The Constitution prescribes that LGEs must take place every 5 years and that it can be done up to 3 months prior to the 5- year anniversary of the last LGE or 3 months later.  These upcoming elections can take place between February and August 2016.

The new proposals by the Minister of COGTA, which has already caused a delay in the ward delimitation process, can move the elections to as late as August 2016 although from reports received, the MDB are fast-tracking the process to  (continues on page 11)

First African patient outside of SA receives lifesaving mechanical heart 

Historic SA and European joint initiative takes the latest in heart medicine to the rest of Africa

Monday, 21 September 2015 Nurbanu Somji, from Dar es Salam, in Tanzania, has become the first person on the African continent – outside of South Africa – to have undergone a successful and lifesaving operation where a HeartWare ventricular assist device (HVAD) was implanted to enable her critically damaged heart to continue functioning.

Dr Willie Koen, a cardiac and transplant surgeon who practises at Netcare Christiaan Barnard Memorial Hospital in Cape Town, led the surgical team that implanted the lifesaving HVAD, a type of mechanical heart, recently. According to Dr Koen, Mrs Somji has responded extremely well to the treatment and, with the HVAD battery pack around her waist, she was able to fly home with her husband, Firoz Somji, and family on 1 September, the first day of spring.

Speaking from her home in Dar es Salam, Mrs Somji said that she has not felt so well in a long time, and is telling everyone about the highly advanced heart procedure that is now available in South Africa. Prior to the procedure, she had been confined to a wheelchair; now she is able to take two half-hour walks every day and climb three flights of stairs.

Dr Koen explains the significance of the operation: “It is historic for African heart medicine, made possible by recent advances in cardiac medicine and telemedicine. The procedure also marks the first time that this kind of lifesaving mechanical heart procedure has been made available to a non-South African patient from the continent. This is part of an international collaborative initiative to make the latest cardiac expertise and technology available to African patients suffering from heart failure.

“This project is the culmination of years of international and local collaboration, and an exciting development for medicine in Africa. Considering that the World Health Organization has identified heart disease as a growing epidemic in Africa, it is a critically important one.”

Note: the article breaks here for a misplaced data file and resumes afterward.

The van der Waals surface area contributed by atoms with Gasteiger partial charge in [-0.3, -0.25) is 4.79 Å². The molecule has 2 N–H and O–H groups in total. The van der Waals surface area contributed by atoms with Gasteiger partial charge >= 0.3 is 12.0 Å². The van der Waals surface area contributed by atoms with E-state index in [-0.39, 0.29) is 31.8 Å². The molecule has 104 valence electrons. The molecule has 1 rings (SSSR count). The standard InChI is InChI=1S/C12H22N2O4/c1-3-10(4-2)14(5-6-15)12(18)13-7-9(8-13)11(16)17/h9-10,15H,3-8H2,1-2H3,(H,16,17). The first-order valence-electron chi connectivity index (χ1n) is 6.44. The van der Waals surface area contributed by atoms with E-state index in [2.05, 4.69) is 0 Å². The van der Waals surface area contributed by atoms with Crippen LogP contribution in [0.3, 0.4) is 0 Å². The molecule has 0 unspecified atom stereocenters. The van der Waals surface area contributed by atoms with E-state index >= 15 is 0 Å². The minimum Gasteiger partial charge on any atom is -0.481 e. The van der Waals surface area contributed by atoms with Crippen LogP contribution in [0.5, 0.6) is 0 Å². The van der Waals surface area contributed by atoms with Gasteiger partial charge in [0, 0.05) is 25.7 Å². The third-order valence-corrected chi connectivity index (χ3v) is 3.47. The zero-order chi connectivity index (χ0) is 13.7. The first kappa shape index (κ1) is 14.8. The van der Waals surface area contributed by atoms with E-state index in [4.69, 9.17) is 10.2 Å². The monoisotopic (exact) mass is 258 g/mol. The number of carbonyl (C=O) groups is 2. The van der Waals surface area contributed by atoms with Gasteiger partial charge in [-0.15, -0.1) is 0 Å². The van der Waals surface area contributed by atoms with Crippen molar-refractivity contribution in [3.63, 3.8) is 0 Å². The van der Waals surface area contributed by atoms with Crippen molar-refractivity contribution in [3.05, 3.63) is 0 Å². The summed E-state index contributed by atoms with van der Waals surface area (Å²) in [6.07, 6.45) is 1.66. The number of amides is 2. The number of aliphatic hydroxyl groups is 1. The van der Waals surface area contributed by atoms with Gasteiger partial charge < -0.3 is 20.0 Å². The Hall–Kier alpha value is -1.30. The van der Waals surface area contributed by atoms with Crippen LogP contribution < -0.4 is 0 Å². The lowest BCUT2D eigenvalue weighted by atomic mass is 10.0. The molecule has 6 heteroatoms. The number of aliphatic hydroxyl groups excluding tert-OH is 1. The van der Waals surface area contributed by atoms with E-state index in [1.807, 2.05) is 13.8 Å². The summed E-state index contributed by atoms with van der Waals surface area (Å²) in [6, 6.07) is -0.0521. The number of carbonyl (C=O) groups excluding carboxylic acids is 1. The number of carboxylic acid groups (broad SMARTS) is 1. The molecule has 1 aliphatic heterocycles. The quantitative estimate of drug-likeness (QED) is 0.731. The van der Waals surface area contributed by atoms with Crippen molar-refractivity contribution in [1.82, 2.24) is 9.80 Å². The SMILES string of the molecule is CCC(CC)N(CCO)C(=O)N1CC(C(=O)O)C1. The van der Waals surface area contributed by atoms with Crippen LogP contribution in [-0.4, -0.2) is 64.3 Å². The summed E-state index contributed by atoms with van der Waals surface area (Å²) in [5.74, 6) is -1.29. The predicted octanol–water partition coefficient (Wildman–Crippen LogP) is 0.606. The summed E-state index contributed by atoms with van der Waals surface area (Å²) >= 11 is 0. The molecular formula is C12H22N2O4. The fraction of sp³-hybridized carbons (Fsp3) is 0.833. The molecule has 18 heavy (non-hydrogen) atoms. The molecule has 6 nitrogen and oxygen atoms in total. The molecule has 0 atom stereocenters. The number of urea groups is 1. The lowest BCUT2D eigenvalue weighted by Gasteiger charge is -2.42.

Two months ago Mrs Somji, who is a cancer survivor, was in a critical condition in a hospital in Dar es Salam due to heart failure, and doctors and her family feared she would not recover.

“The turnaround in her condition has been remarkable and the entire family is so grateful to Dr Koen and his team, Netcare Christiaan Barnard Memorial Hospital and its staff, as well as the programme that made this highly specialised treatment possible,” says her son, Fayaz Somji.

“My mother has previously been abroad to have a pacemaker fitted to help her ailing heart but this proved to be a temporary solution. Three years later she was in hospital in Dar es Salam and we were scared we would lose her. We wish we had known that this procedure was available in South Africa.”

Dr Koen, who is a founding member and vice-president of the Pan African Society of Cardio-thoracic Surgeons (PASCaTS), explains that HVAD helps to restore normal blood flow by enabling the left ventricle of the heart to operate properly. The right ventricle of the patient’s heart must be able to function if the system is to be used. If not, another device called the Berlin Heart may be used instead. HVAD is implanted via open-heart surgery and the patient has to wear a small external battery pack to hold the batteries which power the device.

International collaboration to benefit African patients

The German Heart Institute’s Professor Charles Abraham Yankah, who has pioneered the use of mechanical heart devices such as the Berlin Heart and HVAD and is one of the foremost cardiac surgeons in the world,

(continue on page 11)